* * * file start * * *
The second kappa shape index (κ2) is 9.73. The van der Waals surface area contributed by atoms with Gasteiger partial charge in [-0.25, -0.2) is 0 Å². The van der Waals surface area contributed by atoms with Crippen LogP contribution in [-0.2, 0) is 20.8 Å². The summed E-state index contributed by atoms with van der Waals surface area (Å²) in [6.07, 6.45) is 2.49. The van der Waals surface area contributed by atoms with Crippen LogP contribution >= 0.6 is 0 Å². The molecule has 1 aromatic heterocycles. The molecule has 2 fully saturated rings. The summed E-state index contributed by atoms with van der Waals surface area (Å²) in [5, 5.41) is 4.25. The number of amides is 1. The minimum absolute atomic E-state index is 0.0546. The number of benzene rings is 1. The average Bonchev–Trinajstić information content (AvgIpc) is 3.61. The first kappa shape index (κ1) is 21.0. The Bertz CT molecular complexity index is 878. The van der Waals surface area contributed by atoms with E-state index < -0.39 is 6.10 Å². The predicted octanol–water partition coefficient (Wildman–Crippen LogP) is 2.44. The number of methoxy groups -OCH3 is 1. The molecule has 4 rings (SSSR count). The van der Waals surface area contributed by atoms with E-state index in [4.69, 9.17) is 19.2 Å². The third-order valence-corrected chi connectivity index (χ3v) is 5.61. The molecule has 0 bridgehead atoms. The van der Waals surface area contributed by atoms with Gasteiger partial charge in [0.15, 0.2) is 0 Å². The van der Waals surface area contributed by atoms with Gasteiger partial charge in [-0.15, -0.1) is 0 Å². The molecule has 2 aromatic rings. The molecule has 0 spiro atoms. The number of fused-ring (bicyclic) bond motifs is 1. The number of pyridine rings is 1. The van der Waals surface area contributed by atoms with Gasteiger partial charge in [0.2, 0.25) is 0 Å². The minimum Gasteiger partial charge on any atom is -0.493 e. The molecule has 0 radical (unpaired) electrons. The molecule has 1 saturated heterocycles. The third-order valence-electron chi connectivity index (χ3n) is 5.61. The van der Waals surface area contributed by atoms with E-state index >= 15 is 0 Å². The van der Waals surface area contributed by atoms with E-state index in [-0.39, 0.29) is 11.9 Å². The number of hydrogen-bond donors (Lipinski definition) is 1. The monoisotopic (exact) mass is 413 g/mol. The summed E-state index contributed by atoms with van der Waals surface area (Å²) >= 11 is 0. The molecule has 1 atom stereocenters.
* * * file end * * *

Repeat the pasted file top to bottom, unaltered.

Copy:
The second kappa shape index (κ2) is 9.73. The van der Waals surface area contributed by atoms with Gasteiger partial charge in [-0.25, -0.2) is 0 Å². The van der Waals surface area contributed by atoms with Crippen LogP contribution in [-0.2, 0) is 20.8 Å². The summed E-state index contributed by atoms with van der Waals surface area (Å²) in [6.07, 6.45) is 2.49. The van der Waals surface area contributed by atoms with Crippen LogP contribution >= 0.6 is 0 Å². The molecule has 1 aromatic heterocycles. The molecule has 2 fully saturated rings. The summed E-state index contributed by atoms with van der Waals surface area (Å²) in [5, 5.41) is 4.25. The number of amides is 1. The minimum absolute atomic E-state index is 0.0546. The number of benzene rings is 1. The average Bonchev–Trinajstić information content (AvgIpc) is 3.61. The first kappa shape index (κ1) is 21.0. The Bertz CT molecular complexity index is 878. The van der Waals surface area contributed by atoms with E-state index < -0.39 is 6.10 Å². The predicted octanol–water partition coefficient (Wildman–Crippen LogP) is 2.44. The number of methoxy groups -OCH3 is 1. The molecule has 4 rings (SSSR count). The van der Waals surface area contributed by atoms with E-state index in [4.69, 9.17) is 19.2 Å². The third-order valence-corrected chi connectivity index (χ3v) is 5.61. The molecule has 0 bridgehead atoms. The van der Waals surface area contributed by atoms with Gasteiger partial charge in [0.15, 0.2) is 0 Å². The van der Waals surface area contributed by atoms with Gasteiger partial charge in [-0.15, -0.1) is 0 Å². The molecule has 2 aromatic rings. The molecule has 0 spiro atoms. The number of fused-ring (bicyclic) bond motifs is 1. The number of pyridine rings is 1. The van der Waals surface area contributed by atoms with Gasteiger partial charge in [0.2, 0.25) is 0 Å². The minimum Gasteiger partial charge on any atom is -0.493 e. The molecule has 0 radical (unpaired) electrons. The molecule has 1 saturated heterocycles. The third-order valence-electron chi connectivity index (χ3n) is 5.61. The van der Waals surface area contributed by atoms with E-state index >= 15 is 0 Å². The van der Waals surface area contributed by atoms with E-state index in [-0.39, 0.29) is 11.9 Å². The number of hydrogen-bond donors (Lipinski definition) is 1. The monoisotopic (exact) mass is 413 g/mol. The summed E-state index contributed by atoms with van der Waals surface area (Å²) >= 11 is 0. The molecule has 1 atom stereocenters.